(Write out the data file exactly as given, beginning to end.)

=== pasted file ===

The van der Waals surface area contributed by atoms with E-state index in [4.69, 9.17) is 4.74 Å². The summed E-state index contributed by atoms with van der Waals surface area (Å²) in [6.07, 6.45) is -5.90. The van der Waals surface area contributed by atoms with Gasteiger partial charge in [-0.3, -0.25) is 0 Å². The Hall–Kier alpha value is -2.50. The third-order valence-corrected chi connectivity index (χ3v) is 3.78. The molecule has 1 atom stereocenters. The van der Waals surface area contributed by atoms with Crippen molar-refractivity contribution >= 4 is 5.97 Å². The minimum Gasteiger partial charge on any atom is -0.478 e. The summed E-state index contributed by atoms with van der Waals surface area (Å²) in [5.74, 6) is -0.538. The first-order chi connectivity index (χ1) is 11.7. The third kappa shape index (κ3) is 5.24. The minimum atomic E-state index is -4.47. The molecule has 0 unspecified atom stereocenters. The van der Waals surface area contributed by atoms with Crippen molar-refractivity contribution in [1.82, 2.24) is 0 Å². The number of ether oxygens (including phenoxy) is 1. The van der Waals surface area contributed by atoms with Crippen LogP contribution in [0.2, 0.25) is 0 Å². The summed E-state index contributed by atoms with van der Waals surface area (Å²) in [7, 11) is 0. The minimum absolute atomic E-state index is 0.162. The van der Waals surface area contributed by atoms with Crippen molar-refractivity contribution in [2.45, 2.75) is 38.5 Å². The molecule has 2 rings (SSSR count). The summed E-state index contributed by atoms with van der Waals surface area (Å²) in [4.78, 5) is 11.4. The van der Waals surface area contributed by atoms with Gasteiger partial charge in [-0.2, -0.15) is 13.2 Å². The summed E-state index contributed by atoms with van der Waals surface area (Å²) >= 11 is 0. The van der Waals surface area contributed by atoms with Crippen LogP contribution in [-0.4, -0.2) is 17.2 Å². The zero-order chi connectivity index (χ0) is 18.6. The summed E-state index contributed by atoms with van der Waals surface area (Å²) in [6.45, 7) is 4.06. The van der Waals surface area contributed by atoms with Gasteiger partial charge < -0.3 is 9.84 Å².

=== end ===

The van der Waals surface area contributed by atoms with E-state index in [4.69, 9.17) is 4.74 Å². The summed E-state index contributed by atoms with van der Waals surface area (Å²) in [6.07, 6.45) is -5.90. The van der Waals surface area contributed by atoms with Gasteiger partial charge in [-0.3, -0.25) is 0 Å². The Hall–Kier alpha value is -2.50. The third-order valence-corrected chi connectivity index (χ3v) is 3.78. The molecule has 1 atom stereocenters. The van der Waals surface area contributed by atoms with Crippen molar-refractivity contribution >= 4 is 5.97 Å². The minimum Gasteiger partial charge on any atom is -0.478 e. The summed E-state index contributed by atoms with van der Waals surface area (Å²) in [5.74, 6) is -0.538. The first-order chi connectivity index (χ1) is 11.7. The third kappa shape index (κ3) is 5.24. The minimum atomic E-state index is -4.47. The molecule has 0 unspecified atom stereocenters. The van der Waals surface area contributed by atoms with Crippen molar-refractivity contribution in [1.82, 2.24) is 0 Å². The number of ether oxygens (including phenoxy) is 1. The van der Waals surface area contributed by atoms with Crippen LogP contribution in [0.2, 0.25) is 0 Å². The summed E-state index contributed by atoms with van der Waals surface area (Å²) in [7, 11) is 0. The minimum absolute atomic E-state index is 0.162. The van der Waals surface area contributed by atoms with Crippen molar-refractivity contribution in [2.45, 2.75) is 38.5 Å². The molecule has 2 rings (SSSR count). The summed E-state index contributed by atoms with van der Waals surface area (Å²) in [4.78, 5) is 11.4. The van der Waals surface area contributed by atoms with Gasteiger partial charge in [-0.2, -0.15) is 13.2 Å². The summed E-state index contributed by atoms with van der Waals surface area (Å²) >= 11 is 0. The van der Waals surface area contributed by atoms with Crippen LogP contribution in [-0.4, -0.2) is 17.2 Å². The zero-order chi connectivity index (χ0) is 18.6. The summed E-state index contributed by atoms with van der Waals surface area (Å²) in [6.45, 7) is 4.06. The van der Waals surface area contributed by atoms with Gasteiger partial charge < -0.3 is 9.84 Å².